What a relief it must have been for Hugh Grant when he realised he could relax and play bastards. What torture it must have been to be made housewives’ choice after playing characters so totally unlike himself (Charles in Four Weddings, the nincompoop in Notting Hill, Edward Ferrars in Sense and Sensibility). With what joy must he have delivered the role of Daniel Cleaver, Cleaver the handsome rotter for whom Bridget Jones sported those giant pants.
Then Grant was on a roll. His haircut for About a Boy caused almost as much controversy as Jennifer Aniston did with hers in Friends. He played a bastard leopard-type who changes his spots — i.e., female fantasy made flesh — and was widely praised. In Love, Actually he was one of only two actors who needn’t be ashamed of themselves (Emma Thompson was the other), and aced as the Prime Minister we all wished we had, just for a day: fun and quite filthy, and hot for the tea lady. He also called Margaret Thatcher a ‘dirty bitch’ — which is how, oddly enough, he addressed Bridget Jones, and indeed in American Dreamz he takes one look at Sally Kendoo (Mandy Moore) kissing for the cameras and whispers in an awestruck voice, ‘Dirty bitch.’ Perhaps it’s just something that pops out when he’s enjoying himself.
So American Dreamz is directed by Paul Weitz, who made American Pie, About a Boy and In Good Company with his brother Chris. It is a satirical comedy about a talent show, ‘American Dreamz’: its competing contestants, its rapacious host, its guest judge the US President (Dennis Quaid), and a young Middle Eastern immigrant who...actually, I’d better stop there.
More broadly, it is about brandishing the American ideal — ‘American Dreamz’ (with its huge domestic and global audience) is the kind of show watched by other nations who want to believe that the American dream can be made real; they don’t see the fix it really is. The show is used as a PR tool by the American administration — spooky Chief of Staff (Willem Dafoe, as a Cheney/Rumsfeld hybrid) attaches President Staton to the show because his ratings are plummeting and he needs the publicity.
‘American Dreamz’ is hosted by Martin Tweed (Hugh Grant), a nasty, cynical, brutish popinjay not entirely unlike Simon Cowell in terms of personality but obviously about ten thousand times more attractive, despite hideously patterned shirts and English teeth. Tweed is bored of his job and of being surrounded by morons, so to liven things up he sends his doltish minions out to hunt for a new type of contestant: ‘I’m talking human. And by human I mean flawed. And by flawed I mean freaks. Find me some freaks.’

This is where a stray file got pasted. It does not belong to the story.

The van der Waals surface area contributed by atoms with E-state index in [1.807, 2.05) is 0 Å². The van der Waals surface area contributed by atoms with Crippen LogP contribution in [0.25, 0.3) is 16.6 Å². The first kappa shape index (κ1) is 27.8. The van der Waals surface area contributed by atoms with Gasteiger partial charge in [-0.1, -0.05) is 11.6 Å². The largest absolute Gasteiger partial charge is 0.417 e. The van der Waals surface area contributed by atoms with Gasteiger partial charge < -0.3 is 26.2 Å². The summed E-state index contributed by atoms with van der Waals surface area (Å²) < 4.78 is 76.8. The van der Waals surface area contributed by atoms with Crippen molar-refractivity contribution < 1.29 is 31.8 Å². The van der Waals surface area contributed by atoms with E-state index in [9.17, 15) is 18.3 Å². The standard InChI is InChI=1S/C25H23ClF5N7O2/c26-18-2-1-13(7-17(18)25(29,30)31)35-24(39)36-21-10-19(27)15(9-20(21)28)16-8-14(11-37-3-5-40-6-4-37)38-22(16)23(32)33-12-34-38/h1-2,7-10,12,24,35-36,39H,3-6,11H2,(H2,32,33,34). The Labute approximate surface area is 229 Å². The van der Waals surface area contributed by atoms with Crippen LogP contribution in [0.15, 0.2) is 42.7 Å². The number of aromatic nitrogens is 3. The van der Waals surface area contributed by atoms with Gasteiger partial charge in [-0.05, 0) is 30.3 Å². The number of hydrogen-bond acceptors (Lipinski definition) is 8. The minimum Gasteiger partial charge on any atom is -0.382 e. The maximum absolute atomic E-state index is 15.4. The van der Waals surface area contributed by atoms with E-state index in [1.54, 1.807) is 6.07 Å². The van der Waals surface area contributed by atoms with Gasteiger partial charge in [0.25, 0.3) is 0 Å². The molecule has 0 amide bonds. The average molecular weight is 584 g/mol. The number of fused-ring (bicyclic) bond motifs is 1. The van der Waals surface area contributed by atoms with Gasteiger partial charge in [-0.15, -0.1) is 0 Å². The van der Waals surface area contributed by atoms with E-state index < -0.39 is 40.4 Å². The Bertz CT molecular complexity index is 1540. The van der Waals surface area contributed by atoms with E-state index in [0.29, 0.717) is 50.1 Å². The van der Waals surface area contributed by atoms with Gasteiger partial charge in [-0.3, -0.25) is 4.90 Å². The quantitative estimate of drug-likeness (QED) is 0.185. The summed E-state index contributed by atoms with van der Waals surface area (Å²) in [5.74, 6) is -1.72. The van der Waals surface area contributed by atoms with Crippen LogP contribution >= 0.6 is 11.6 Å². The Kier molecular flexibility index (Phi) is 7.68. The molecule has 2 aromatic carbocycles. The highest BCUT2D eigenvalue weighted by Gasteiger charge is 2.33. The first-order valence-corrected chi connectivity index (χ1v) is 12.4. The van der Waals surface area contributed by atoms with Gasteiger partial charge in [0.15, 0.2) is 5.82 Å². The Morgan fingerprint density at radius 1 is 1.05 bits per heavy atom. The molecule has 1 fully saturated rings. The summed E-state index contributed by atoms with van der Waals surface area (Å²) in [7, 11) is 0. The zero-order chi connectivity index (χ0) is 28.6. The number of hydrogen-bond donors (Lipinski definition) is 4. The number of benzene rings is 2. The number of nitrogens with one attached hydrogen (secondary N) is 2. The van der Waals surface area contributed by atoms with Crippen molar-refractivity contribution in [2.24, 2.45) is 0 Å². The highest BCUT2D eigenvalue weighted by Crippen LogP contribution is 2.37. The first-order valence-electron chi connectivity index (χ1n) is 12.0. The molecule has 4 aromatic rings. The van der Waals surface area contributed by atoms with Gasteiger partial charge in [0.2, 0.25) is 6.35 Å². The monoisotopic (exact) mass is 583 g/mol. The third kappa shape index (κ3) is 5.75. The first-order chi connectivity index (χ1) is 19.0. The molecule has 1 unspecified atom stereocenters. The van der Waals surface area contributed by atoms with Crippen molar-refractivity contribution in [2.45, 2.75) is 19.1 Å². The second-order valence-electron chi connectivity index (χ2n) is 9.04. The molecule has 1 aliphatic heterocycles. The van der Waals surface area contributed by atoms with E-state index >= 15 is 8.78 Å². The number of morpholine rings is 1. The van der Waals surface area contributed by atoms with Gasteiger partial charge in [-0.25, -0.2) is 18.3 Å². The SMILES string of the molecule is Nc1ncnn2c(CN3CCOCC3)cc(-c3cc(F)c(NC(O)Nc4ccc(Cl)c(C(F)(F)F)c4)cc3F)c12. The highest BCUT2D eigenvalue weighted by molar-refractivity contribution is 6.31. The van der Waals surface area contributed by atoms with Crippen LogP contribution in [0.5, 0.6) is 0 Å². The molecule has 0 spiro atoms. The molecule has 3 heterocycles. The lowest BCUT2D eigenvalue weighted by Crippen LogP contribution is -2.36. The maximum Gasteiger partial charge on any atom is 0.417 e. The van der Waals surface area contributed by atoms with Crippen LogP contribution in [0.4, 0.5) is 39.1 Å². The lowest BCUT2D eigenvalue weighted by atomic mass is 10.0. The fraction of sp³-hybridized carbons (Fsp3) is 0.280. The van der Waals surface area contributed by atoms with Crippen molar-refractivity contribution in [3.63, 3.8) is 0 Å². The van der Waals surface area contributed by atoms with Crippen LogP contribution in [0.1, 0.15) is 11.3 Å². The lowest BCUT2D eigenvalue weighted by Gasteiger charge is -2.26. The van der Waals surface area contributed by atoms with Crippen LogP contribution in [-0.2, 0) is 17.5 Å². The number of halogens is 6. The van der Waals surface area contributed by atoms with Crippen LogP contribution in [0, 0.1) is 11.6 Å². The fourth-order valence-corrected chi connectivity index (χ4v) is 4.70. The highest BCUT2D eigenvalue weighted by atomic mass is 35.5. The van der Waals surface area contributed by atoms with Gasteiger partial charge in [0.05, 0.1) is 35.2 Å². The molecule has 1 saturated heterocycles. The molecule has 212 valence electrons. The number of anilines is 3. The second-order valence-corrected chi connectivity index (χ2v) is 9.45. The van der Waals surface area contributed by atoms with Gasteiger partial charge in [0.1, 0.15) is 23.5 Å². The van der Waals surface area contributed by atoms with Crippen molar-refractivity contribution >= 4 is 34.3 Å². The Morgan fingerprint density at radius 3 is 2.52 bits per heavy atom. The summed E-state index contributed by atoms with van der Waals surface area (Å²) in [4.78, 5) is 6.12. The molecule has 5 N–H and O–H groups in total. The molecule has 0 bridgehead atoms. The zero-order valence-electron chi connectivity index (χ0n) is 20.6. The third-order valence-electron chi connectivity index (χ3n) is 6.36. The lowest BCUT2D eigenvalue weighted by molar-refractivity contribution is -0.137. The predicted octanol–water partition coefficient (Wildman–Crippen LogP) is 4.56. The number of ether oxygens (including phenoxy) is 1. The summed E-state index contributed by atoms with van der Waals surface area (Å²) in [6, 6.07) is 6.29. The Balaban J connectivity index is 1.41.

American Dreamz has funny and dark moments, but unfortunately not enough of either. Weitz’s trouble is that he’s trying to attract the same people he’s laughing at to come and see the movie, so he daren’t risk being too offensive. It’s as if we are switching between two TV channels, one playing a farce and the other a satire. The kids want to watch the farce, and keep grabbing the remote control from the grown-ups who want to watch a political satire. The popcorn’s going everywhere, you dumb kids. This would be a much better film if it had teeth and claws. The cast is terrific — Hugh Grant plays vile and looks clever, and I could have watched Dennis Quaid’s Dubya impression all day — but it’s all a bit of a muddle.
Jean-Marc Vallée’s C.R.A.Z.Y., despite its utterly maddening title, has none of these difficulties. It is the story of a boy growing up in Montreal in the Sixties and Seventies, and it’s quite marvellous (although too long, as usual). Our hero, Zachary, is the youngest-but-one of five brothers (whose names each begin with the other letters of the word ‘crazy’, if you see what I mean, which is why the film is called C.R.A.Z.Y. which seems a poor sort of reason to me. The other reason is that Patsy Cline’s song of the same name features heavily in the relationship between Zachary and his father Gervais).
From an early age his mother suspects that Zac is gay, a suspicion which doesn’t bother her but sends Gervais into conniptions that last for 20 years. The film is about the relationship between Gervais and his son. It is odd and magical, with wonderful music — Zachary is obsessed with music — and a great period look. There’s a dreamy moment which I will remember for a long time: in the cathedral at Christmas the congregation and the choir break away from the service sheet and start to sing the Rolling Stones’ ‘Sympathy for the Devil’. Zachary is lifted off his feet and floats towards the vaulted ceiling...bliss.